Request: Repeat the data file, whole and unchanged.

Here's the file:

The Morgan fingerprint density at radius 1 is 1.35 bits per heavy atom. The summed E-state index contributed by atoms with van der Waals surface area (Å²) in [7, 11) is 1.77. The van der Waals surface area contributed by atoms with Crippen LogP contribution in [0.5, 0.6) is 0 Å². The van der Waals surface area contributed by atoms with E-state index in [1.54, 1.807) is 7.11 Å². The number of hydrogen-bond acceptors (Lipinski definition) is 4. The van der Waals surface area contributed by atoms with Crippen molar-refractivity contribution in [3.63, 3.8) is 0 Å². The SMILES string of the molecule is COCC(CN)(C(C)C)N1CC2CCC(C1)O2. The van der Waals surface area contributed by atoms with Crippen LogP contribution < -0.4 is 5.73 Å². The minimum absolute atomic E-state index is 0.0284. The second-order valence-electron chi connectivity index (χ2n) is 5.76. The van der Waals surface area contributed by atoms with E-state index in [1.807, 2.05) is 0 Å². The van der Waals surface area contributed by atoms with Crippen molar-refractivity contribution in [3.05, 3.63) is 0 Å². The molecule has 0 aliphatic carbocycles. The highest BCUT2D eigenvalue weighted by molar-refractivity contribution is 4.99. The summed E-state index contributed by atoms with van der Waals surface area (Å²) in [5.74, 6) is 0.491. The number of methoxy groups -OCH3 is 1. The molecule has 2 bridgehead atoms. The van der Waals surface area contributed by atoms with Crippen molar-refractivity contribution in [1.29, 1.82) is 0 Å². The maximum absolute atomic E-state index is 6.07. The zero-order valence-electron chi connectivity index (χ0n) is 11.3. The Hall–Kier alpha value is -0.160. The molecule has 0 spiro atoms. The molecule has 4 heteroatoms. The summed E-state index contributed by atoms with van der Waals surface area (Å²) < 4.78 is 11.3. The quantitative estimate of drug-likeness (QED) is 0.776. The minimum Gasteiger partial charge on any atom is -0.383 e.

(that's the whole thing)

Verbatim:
The Morgan fingerprint density at radius 1 is 1.35 bits per heavy atom. The summed E-state index contributed by atoms with van der Waals surface area (Å²) in [7, 11) is 1.77. The van der Waals surface area contributed by atoms with Crippen LogP contribution in [0.5, 0.6) is 0 Å². The van der Waals surface area contributed by atoms with E-state index in [1.54, 1.807) is 7.11 Å². The number of hydrogen-bond acceptors (Lipinski definition) is 4. The van der Waals surface area contributed by atoms with Crippen molar-refractivity contribution in [3.63, 3.8) is 0 Å². The SMILES string of the molecule is COCC(CN)(C(C)C)N1CC2CCC(C1)O2. The van der Waals surface area contributed by atoms with Crippen LogP contribution < -0.4 is 5.73 Å². The minimum absolute atomic E-state index is 0.0284. The second-order valence-electron chi connectivity index (χ2n) is 5.76. The van der Waals surface area contributed by atoms with E-state index in [1.807, 2.05) is 0 Å². The van der Waals surface area contributed by atoms with Crippen molar-refractivity contribution in [3.05, 3.63) is 0 Å². The molecule has 0 aliphatic carbocycles. The highest BCUT2D eigenvalue weighted by molar-refractivity contribution is 4.99. The summed E-state index contributed by atoms with van der Waals surface area (Å²) in [5.74, 6) is 0.491. The number of methoxy groups -OCH3 is 1. The molecule has 2 bridgehead atoms. The van der Waals surface area contributed by atoms with Crippen molar-refractivity contribution in [1.29, 1.82) is 0 Å². The maximum absolute atomic E-state index is 6.07. The zero-order valence-electron chi connectivity index (χ0n) is 11.3. The Hall–Kier alpha value is -0.160. The molecule has 0 spiro atoms. The molecule has 4 heteroatoms. The summed E-state index contributed by atoms with van der Waals surface area (Å²) < 4.78 is 11.3. The quantitative estimate of drug-likeness (QED) is 0.776. The minimum Gasteiger partial charge on any atom is -0.383 e.